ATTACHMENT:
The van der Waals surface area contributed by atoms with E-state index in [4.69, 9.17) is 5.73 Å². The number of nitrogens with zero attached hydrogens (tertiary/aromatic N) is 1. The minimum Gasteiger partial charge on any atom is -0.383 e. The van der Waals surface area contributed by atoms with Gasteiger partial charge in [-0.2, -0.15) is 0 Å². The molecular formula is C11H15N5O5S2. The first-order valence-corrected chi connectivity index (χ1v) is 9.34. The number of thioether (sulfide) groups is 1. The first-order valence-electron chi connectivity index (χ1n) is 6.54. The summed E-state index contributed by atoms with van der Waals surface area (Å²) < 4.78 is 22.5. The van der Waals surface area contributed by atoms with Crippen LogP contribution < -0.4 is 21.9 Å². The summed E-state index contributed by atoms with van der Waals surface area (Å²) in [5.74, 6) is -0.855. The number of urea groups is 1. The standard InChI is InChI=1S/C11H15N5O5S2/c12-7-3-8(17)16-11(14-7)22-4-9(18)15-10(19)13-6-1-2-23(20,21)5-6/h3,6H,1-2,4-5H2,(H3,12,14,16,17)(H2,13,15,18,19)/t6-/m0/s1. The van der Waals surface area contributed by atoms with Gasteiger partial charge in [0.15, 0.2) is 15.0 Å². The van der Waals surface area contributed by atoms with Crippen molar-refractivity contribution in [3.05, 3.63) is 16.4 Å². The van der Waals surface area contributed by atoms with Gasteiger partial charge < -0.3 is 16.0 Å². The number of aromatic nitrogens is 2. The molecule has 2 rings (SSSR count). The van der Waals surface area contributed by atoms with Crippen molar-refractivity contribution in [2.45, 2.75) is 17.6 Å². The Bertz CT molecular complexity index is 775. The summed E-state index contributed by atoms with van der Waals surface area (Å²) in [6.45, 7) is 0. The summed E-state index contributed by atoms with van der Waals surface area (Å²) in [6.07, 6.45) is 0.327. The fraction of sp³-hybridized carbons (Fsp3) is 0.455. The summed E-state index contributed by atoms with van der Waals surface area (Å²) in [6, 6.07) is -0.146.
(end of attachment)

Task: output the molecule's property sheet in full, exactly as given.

The van der Waals surface area contributed by atoms with E-state index in [4.69, 9.17) is 5.73 Å². The number of nitrogens with zero attached hydrogens (tertiary/aromatic N) is 1. The minimum Gasteiger partial charge on any atom is -0.383 e. The van der Waals surface area contributed by atoms with Gasteiger partial charge in [-0.2, -0.15) is 0 Å². The molecular formula is C11H15N5O5S2. The first-order valence-corrected chi connectivity index (χ1v) is 9.34. The number of thioether (sulfide) groups is 1. The first-order valence-electron chi connectivity index (χ1n) is 6.54. The summed E-state index contributed by atoms with van der Waals surface area (Å²) < 4.78 is 22.5. The van der Waals surface area contributed by atoms with Crippen LogP contribution < -0.4 is 21.9 Å². The summed E-state index contributed by atoms with van der Waals surface area (Å²) in [5.74, 6) is -0.855. The number of urea groups is 1. The standard InChI is InChI=1S/C11H15N5O5S2/c12-7-3-8(17)16-11(14-7)22-4-9(18)15-10(19)13-6-1-2-23(20,21)5-6/h3,6H,1-2,4-5H2,(H3,12,14,16,17)(H2,13,15,18,19)/t6-/m0/s1. The van der Waals surface area contributed by atoms with Gasteiger partial charge in [0.15, 0.2) is 15.0 Å². The van der Waals surface area contributed by atoms with Crippen molar-refractivity contribution in [3.05, 3.63) is 16.4 Å². The van der Waals surface area contributed by atoms with Gasteiger partial charge < -0.3 is 16.0 Å². The number of aromatic nitrogens is 2. The molecule has 2 rings (SSSR count). The van der Waals surface area contributed by atoms with Crippen molar-refractivity contribution in [2.45, 2.75) is 17.6 Å². The Bertz CT molecular complexity index is 775. The summed E-state index contributed by atoms with van der Waals surface area (Å²) in [6.45, 7) is 0. The summed E-state index contributed by atoms with van der Waals surface area (Å²) in [6.07, 6.45) is 0.327. The fraction of sp³-hybridized carbons (Fsp3) is 0.455. The summed E-state index contributed by atoms with van der Waals surface area (Å²) in [6, 6.07) is -0.146.